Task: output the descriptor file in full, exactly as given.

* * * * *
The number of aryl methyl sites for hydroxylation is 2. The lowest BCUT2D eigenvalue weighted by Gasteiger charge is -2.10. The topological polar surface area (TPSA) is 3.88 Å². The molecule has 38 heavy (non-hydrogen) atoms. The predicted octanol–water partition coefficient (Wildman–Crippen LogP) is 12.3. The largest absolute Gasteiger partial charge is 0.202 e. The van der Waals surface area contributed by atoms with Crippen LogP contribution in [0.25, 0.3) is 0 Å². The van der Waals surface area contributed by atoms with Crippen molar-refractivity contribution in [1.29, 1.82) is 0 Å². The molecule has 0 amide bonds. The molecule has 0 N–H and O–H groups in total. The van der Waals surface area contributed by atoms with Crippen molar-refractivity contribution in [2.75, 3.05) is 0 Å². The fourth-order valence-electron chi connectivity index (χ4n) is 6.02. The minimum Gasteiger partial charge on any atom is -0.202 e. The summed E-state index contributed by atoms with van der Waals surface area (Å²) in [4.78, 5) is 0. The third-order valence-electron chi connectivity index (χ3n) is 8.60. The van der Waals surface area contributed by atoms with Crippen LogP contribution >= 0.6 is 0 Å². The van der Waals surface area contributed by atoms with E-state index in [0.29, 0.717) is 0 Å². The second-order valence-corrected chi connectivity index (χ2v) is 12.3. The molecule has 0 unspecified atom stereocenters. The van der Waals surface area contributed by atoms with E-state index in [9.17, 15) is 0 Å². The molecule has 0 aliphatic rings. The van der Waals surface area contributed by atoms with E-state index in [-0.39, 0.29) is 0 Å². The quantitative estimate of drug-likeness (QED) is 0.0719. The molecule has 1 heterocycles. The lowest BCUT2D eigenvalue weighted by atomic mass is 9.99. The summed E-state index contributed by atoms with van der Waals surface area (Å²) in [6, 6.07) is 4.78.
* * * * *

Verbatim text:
The number of aryl methyl sites for hydroxylation is 2. The lowest BCUT2D eigenvalue weighted by Gasteiger charge is -2.10. The topological polar surface area (TPSA) is 3.88 Å². The molecule has 38 heavy (non-hydrogen) atoms. The predicted octanol–water partition coefficient (Wildman–Crippen LogP) is 12.3. The largest absolute Gasteiger partial charge is 0.202 e. The van der Waals surface area contributed by atoms with Crippen LogP contribution in [0.25, 0.3) is 0 Å². The van der Waals surface area contributed by atoms with Crippen molar-refractivity contribution in [1.29, 1.82) is 0 Å². The molecule has 0 amide bonds. The molecule has 0 N–H and O–H groups in total. The van der Waals surface area contributed by atoms with Crippen molar-refractivity contribution in [2.75, 3.05) is 0 Å². The fourth-order valence-electron chi connectivity index (χ4n) is 6.02. The minimum Gasteiger partial charge on any atom is -0.202 e. The summed E-state index contributed by atoms with van der Waals surface area (Å²) in [4.78, 5) is 0. The third-order valence-electron chi connectivity index (χ3n) is 8.60. The van der Waals surface area contributed by atoms with Crippen LogP contribution >= 0.6 is 0 Å². The van der Waals surface area contributed by atoms with E-state index in [0.29, 0.717) is 0 Å². The second-order valence-corrected chi connectivity index (χ2v) is 12.3. The molecule has 0 unspecified atom stereocenters. The van der Waals surface area contributed by atoms with E-state index in [9.17, 15) is 0 Å². The molecule has 0 aliphatic rings. The van der Waals surface area contributed by atoms with E-state index in [-0.39, 0.29) is 0 Å². The quantitative estimate of drug-likeness (QED) is 0.0719. The molecule has 1 heterocycles. The lowest BCUT2D eigenvalue weighted by atomic mass is 9.99. The summed E-state index contributed by atoms with van der Waals surface area (Å²) in [6, 6.07) is 4.78.